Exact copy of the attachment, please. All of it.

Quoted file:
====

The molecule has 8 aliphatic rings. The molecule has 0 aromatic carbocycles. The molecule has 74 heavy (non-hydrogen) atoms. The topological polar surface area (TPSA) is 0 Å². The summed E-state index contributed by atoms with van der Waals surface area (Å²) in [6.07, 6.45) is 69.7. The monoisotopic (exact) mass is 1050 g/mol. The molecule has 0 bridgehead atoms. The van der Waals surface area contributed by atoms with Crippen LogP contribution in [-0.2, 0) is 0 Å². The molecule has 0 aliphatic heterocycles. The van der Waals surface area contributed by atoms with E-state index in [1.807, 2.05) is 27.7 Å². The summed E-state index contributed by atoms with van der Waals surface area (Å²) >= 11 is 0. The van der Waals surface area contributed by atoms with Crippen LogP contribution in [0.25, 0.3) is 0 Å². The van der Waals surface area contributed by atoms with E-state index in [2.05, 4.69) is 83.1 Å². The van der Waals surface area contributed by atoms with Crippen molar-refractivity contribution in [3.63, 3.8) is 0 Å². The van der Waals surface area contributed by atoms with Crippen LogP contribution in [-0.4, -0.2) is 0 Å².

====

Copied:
The molecule has 8 aliphatic rings. The molecule has 0 aromatic carbocycles. The molecule has 74 heavy (non-hydrogen) atoms. The topological polar surface area (TPSA) is 0 Å². The summed E-state index contributed by atoms with van der Waals surface area (Å²) in [6.07, 6.45) is 69.7. The monoisotopic (exact) mass is 1050 g/mol. The molecule has 0 bridgehead atoms. The van der Waals surface area contributed by atoms with Crippen LogP contribution in [-0.2, 0) is 0 Å². The molecule has 0 aliphatic heterocycles. The van der Waals surface area contributed by atoms with E-state index in [1.807, 2.05) is 27.7 Å². The summed E-state index contributed by atoms with van der Waals surface area (Å²) >= 11 is 0. The van der Waals surface area contributed by atoms with Crippen LogP contribution in [0.25, 0.3) is 0 Å². The van der Waals surface area contributed by atoms with E-state index in [2.05, 4.69) is 83.1 Å². The van der Waals surface area contributed by atoms with Crippen molar-refractivity contribution in [3.63, 3.8) is 0 Å². The van der Waals surface area contributed by atoms with Crippen LogP contribution in [-0.4, -0.2) is 0 Å².